“I know you are afraid and you should be afraid. I will invest you in products that will not stir up your fears.”
This sentiment is applied over and over again in the investment industry in one form or another.
It is the mantra of what my co-author, Jason Voss, CFA, and I call the “Cult of Emotion.” The cult is so pervasive that investment professionals are hardly aware how it affects virtually every investment decision we make. It has been institutionalized through regulation, platforms, gatekeepers, advisors, analysts, consultants and even Modern Portfolio Theory (MPT), the underlying paradigm of the investment industry.
Two Choices: Cater to or Mitigate Emotions
Investors experience powerful emotions as portfolios decline in value and then reverse course and head back up. Drawdowns are especially gut-wrenching, as hard-earned money disappears before a client’s eyes.
Investors are prone to a host of cognitive errors when in thrall to these emotions. The two most prominent are myopic loss aversion and social validation. Myopic loss aversion research demonstrates that people experience the negative feelings associated with losses almost twice as acutely as the pleasure of gains. Social validation, on the other hand, is our innate desire to follow and be a part of the herd.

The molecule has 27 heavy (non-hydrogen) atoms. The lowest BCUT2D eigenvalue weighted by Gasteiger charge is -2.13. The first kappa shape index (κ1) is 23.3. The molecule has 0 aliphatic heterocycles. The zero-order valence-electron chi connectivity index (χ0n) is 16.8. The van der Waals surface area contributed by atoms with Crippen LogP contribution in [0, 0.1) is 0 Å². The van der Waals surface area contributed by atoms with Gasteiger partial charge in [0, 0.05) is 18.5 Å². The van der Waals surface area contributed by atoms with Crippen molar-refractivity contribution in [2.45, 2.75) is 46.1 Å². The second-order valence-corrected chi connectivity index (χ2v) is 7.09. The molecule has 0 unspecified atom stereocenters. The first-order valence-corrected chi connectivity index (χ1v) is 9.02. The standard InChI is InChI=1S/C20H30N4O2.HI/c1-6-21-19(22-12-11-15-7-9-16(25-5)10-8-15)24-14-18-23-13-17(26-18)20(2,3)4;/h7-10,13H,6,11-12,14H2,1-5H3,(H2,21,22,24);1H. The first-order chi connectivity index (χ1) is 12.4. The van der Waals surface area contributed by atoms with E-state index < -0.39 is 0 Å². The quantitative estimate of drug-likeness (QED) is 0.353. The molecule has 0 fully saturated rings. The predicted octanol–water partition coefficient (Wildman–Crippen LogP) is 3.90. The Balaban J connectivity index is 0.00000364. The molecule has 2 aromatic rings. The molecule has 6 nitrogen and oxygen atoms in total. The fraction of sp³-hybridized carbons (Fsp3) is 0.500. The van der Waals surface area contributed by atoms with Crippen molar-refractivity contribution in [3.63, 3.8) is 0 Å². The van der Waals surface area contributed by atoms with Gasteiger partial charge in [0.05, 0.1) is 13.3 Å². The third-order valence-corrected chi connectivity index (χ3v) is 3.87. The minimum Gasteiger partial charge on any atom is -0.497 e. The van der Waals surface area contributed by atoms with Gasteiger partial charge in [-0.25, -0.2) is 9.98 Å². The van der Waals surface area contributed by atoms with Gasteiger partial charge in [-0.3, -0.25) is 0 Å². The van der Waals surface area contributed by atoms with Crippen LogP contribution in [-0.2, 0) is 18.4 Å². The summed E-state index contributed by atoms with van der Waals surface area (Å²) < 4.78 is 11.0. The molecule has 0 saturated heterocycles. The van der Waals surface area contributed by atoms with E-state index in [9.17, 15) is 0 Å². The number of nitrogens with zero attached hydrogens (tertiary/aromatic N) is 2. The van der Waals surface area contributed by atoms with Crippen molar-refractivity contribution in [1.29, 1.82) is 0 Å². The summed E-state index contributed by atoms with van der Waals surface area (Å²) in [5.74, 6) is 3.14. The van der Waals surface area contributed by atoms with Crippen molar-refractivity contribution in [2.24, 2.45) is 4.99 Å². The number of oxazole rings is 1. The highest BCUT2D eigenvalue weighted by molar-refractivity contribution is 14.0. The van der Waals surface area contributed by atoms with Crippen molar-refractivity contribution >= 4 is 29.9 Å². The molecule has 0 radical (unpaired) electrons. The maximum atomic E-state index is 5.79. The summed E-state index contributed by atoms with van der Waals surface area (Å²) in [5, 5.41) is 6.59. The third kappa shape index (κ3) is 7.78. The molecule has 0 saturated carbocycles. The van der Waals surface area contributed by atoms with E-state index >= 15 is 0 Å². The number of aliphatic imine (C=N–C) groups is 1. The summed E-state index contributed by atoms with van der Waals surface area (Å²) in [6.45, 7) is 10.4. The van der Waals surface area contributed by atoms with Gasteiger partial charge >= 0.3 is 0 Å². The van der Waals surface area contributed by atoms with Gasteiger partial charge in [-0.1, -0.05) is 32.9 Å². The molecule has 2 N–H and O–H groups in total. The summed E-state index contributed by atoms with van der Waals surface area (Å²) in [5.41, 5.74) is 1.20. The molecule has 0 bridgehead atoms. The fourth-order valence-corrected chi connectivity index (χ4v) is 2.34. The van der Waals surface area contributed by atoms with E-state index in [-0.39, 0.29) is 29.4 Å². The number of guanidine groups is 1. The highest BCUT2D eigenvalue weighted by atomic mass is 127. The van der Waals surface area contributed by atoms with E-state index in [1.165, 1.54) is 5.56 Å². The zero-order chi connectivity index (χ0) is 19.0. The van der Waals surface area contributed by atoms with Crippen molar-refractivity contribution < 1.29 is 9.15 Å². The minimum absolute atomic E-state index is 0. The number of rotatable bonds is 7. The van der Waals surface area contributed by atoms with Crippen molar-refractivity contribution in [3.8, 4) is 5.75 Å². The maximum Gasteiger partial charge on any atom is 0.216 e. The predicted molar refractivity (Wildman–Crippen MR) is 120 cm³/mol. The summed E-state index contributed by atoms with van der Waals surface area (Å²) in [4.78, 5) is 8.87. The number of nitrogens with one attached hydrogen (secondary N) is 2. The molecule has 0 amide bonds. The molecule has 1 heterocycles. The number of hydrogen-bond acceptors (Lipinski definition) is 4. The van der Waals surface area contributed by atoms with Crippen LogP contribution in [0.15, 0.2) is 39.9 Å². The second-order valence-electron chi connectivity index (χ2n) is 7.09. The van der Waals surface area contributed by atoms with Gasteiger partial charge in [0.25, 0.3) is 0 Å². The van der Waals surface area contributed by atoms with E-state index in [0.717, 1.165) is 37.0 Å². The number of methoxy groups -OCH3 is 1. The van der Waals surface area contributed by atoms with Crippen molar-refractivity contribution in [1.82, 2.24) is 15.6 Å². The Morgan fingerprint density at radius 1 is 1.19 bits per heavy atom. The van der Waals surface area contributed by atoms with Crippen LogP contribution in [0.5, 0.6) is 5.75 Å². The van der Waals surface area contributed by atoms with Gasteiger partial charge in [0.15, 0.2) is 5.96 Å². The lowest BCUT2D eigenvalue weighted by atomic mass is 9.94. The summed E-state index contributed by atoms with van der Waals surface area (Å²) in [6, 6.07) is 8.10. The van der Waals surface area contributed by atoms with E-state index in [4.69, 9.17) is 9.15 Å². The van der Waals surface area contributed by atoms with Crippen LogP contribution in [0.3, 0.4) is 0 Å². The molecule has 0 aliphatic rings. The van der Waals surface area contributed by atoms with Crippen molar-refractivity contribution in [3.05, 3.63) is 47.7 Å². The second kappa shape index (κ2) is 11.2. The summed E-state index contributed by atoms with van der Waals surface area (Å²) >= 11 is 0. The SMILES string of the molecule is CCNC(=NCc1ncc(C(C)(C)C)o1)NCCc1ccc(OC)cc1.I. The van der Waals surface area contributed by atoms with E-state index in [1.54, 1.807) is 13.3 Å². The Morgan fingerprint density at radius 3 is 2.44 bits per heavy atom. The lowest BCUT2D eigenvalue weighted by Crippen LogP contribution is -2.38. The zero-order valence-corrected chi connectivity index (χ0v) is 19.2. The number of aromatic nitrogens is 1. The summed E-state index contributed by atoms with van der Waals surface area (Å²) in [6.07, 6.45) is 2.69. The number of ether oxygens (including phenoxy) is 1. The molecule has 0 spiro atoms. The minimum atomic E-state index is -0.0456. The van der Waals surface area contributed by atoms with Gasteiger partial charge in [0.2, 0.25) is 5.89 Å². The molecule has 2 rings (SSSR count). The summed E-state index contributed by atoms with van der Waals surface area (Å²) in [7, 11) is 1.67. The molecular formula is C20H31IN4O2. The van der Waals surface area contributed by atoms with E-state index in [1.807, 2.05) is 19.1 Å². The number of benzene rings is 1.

As investment professionals, we can do little to turn off these emotions, but we can decide how we respond to our clients when they experience them in the growth portion of their portfolios.
There are two choices: We either cater to clients’ emotions, or we strive to mitigate the damage inflicted by investment decisions made based on those emotions. Investors left to their own devices will let their feelings drive their investment choices, and that will end up costing them hundreds of thousands — if not millions — of dollars in long-term wealth. By helping short-circuit these cognitive errors, advisors and analysts can add value for their clients.
To be clear, investors are fearful and their fears need to be addressed by their investment advisor. The truth is some investors can’t be talked out of their fears, but we need to do all we can to help clients avoid these expensive mistakes.
The Problem With Catering to Emotions
Sadly, the industry encourages us to cater to — to humor — rather than mitigate client emotions. For example, current practice is to diversify across multiple asset classes regardless of the expected return. The result is a trade-off between short-term emotional comfort and long-horizon wealth. The Cult of Emotion sanctions this practice, so we tend not to recognize the damage it inflicts on client growth portfolios.